I confess that over the years I have got drunk in some strange and somewhat seedy places. When I was in Cambodia, journos like myself used to hang out at the Gecko bar in USSR Boulevard. It was easy enough to find, if only because of the two metre tall concrete Gecko standing outside the bar. It had red unblinking eyes, which were not unlike my own, after a serious session there. In those days, we used to get around town on cyclos; three wheeled pushbikes with a cane armchair attached to the front, so that the passenger could travel in comfort.
The Gecko was set up on the footpath, so the cyclos could push right up to the tables. You could sit in your cyclo armchairs; drink steadily in the steaming heat, until enough was too much. You could then give the driver US$1 and be cycled seamlessly and safely home.
Or mostly safely. I remember an incident one night when we were heading back to the Cathay, a local one star much favoured by Australian freelancers, SAS hit men and the occasional drug merchant. (Intrepid Japanese and American journalists stayed at the Cambodiana, Phnom Penh’s only five star which not only had a swimming pool but which also sold bacteria free bottled water!)
We were with the other cyclists streaming down the main street, passing our bottle of Quantro from cyclo to cyclo, and savouring the scent of the Frangipanis, when a fellow got popped in the street in front of us. He was lying with his shattered head in a spreading pool of blood with his nemesis standing over him, AK 47 in hand. A Japanese TV crew emerged from a restaurant, camera running, lights flicked on. Our pal with the AK 47 just turned his head towards them. They got the message. They genuflected and retreated back to their sumptuous dinner.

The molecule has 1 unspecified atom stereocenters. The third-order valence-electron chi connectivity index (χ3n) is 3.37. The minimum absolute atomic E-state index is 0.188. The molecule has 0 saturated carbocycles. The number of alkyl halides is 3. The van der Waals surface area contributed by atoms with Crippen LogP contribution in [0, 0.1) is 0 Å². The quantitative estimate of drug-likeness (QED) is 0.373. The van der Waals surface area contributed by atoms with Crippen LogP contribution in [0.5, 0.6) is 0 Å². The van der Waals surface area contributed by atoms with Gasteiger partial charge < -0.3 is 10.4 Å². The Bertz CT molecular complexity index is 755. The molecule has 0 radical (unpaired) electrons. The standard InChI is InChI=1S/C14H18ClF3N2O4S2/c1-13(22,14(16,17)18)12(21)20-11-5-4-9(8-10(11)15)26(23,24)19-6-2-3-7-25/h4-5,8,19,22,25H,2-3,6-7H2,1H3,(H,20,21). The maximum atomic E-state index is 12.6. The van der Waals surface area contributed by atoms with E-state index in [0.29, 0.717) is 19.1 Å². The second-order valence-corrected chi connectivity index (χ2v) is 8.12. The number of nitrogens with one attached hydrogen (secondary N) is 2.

Our drivers wheeled about the blood pool and pedaled us home. The incident definitely took the gloss off the evening. Back home at the Cathay Hotel, I asked the night manager, “What does the Cathay do about security?” He was a young man who appeared to have been much scarred by shrapnel at an even more tender age. He was wearing shorts and watching American wrestling on satellite TV.
“Security?” the night manager said as he pulled a cut down AK from under his desk. On the screen a wrestler with golden curls howled as a fat man in a mask pretended to jump on his stomach. I thought of the Cambodian war veterans who would gently tap their stumps on the restaurant windows, as they held out their palms
I must not have looked reassured. The night manager reached down again and produced a rocket grenade. I thought about what a weapon like that would do in the confined space of the Cathay foyer.
It didn’t bear thinking about. Sometimes its better to stay drunk.